by David Howell


Sail the Ghost Ship down to Tampa to take part in some good ol’ fas...
Ghost Ship Maiden East Coast Voyage
Part 1: Cast-Off Castaways
Long before the butt crack of dawn the alarm in my phone went off and I strained to see the time, 4:45am. Didn't I just fall asleep binging the Last of Us? Damn, okay, let it begin...
A half hour and two 12 oz cups of Special Dark Dark Dark Illy Coffee later, the phone started lighting up with texts from the crew with had signed on for Ghost Ship's Maiden East Coast Voyage from Kitty Hawk to the 30th anniversary edition Tampa Pro Skate Contest in Tampa. Skateboards, surfboards, and fishing rods and tackle were accumulating inside the ship, as Dr. Chung @moonchung74, Ed Tupper @breakfast1, Ezra Snyder @ezrasnyd3r, and me @andyhowell43 began piling on way more than enough fishing tackle for any ancillary activities that might take place during the trip. 
The mission: Sail the Ghost Ship down to Tampa to take part in some good ol' fashioned skateboard contest festivities, putting on photography exhibit and catching as many species of fish as possible along the way. (Note: Keep in mind that the entire trip was just an idea a week or so before)
With a planned departure time of 5:30am we were already running a little late raising sails, but according to Apple, we still had plenty of time to make it to our first port of call, Atlanta, on the way down to the contest. An exhibition of Ed's photography had materialized following a few text flurries and facetimes with GS Crew Dr. Dax @drdax and BASS @cbassmofam at our first stop, Atlanta Worldwide Gallery @atlworldwidegallery, for a quick evening pop up and @breakfast1 photo installation. ETA to Atlanta was around 4pm. Or so we thought. 

To set context for the events that followed, let me rewind a sec to 24 hours earlier when Ed @breakfast1 and I @andyhowell43 drove up to Chesapeake to pick up what we were assured by the truck rental company would be a 2500 series RAM Diesel pickup truck. Um yeah, well, just file that away a minute.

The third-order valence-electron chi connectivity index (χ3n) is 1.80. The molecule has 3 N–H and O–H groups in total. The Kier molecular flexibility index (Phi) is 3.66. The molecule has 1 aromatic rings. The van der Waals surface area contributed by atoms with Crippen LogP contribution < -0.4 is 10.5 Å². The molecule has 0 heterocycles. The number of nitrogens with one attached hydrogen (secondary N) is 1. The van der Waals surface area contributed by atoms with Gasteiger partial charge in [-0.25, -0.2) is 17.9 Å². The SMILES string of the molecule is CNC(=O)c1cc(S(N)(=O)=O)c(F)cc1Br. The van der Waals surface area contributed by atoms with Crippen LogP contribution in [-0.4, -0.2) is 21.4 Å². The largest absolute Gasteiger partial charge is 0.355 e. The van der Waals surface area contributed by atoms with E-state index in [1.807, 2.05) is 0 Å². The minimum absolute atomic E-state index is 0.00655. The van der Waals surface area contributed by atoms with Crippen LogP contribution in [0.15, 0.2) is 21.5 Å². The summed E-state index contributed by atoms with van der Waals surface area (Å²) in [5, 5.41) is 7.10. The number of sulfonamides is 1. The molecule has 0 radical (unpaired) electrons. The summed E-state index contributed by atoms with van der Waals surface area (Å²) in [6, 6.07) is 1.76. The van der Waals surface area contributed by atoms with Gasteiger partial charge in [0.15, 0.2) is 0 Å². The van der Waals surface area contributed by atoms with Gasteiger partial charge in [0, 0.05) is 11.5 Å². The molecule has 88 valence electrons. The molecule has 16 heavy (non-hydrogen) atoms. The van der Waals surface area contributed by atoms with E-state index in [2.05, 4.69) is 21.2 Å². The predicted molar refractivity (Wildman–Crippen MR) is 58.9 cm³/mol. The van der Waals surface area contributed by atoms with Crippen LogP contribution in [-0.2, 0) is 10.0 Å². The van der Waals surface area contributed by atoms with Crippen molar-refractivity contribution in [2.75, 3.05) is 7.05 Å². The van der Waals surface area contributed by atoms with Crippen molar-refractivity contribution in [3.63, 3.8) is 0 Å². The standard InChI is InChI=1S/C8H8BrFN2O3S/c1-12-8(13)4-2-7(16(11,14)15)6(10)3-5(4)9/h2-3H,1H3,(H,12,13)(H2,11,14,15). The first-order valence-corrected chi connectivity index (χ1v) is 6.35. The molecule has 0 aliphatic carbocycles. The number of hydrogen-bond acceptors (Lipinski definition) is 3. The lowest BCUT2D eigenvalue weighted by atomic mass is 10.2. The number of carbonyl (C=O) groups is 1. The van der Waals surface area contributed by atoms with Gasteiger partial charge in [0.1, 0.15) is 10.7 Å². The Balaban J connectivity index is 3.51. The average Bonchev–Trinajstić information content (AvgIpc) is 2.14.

We finally shoved off in the dark around 6-ish am on our way south toward the coastal plains of Tampa Bay on the Gulf of Mexico, Ghost Ship and crew on a 168 hour skate and fish tour, with the total proposed round trip clocking in at 1,674 miles. Ezra @ezrasnyd3r was shuffling around in the back trying to create a nest to sleep, Tup was in an out of consciousness, and the first of many existential skateboarding conversations ensued.

Smooth sailing, or so we thought. 

Just about 90 miles into the journey near Tarboro NC, we started noticing very poor fuel consumption and realized that the distance to nearest gas station and estimated distance on our remaining fuel were racing neck and neck. We coasted in on fumes, relieved to be able to fill up with diesel and stay on track for arrival in ATL by 4 or 5pm. 

The crew took a much needed bathroom break and scored the first of many sub par snack attacks to follow, while I found the green diesel pump and filled ‘er up. Assuming another couple hundred miles of unimpeded progress, we sputtered out of the gas station and onto 64 heading inland. As we pulled onto the freeway it was obvious that any theories we may have had of dissipating fumes in the tank were baseless, and we clanked and clonked along to the nearest exit, less than a mile up road. Since we had made it clear repeatedly to the associate at the rental spot how important having a diesel truck was to the fuel economy of our trip, we were blindsided to finally learn that the vehicle she rented to us consumed unleaded fuel. 

We were stopped dead in our tracks on an overpass, and we were sinking fast.

I have to admit, with such a huge setback like this would normally push me to the brink, triggering some sort of cosmic warning about the viability of our plan and potential perils of the journey ahead, but this ship had already sailed. We were locked and loaded with canons on both sides of the ship ready to fire, and our mission was clear - to pop up the Ghost Ship and Ed’s photo show in ATL that night. I immediately notified the truck rental peeps about the mistake they had made in giving us the wrong kind of truck after our repeated insistence and confirmation of diesel. 

Well, by this point the truck wouldn’t even start. As the associate searched for the nearest 2500 sized diesel truck in her fleet, Dr Chung @moonchung74 started doing estimations. Time to tow the truck and trailer, time to fix the problem, proximity of potential replacement trucks, and an hour or so of “what if?” time in case of whatever. 

The truck was, well, DEAD. Dr Chung’s @moonchung74 optimistic assessment: We could still make ATL by 7 or 8pm.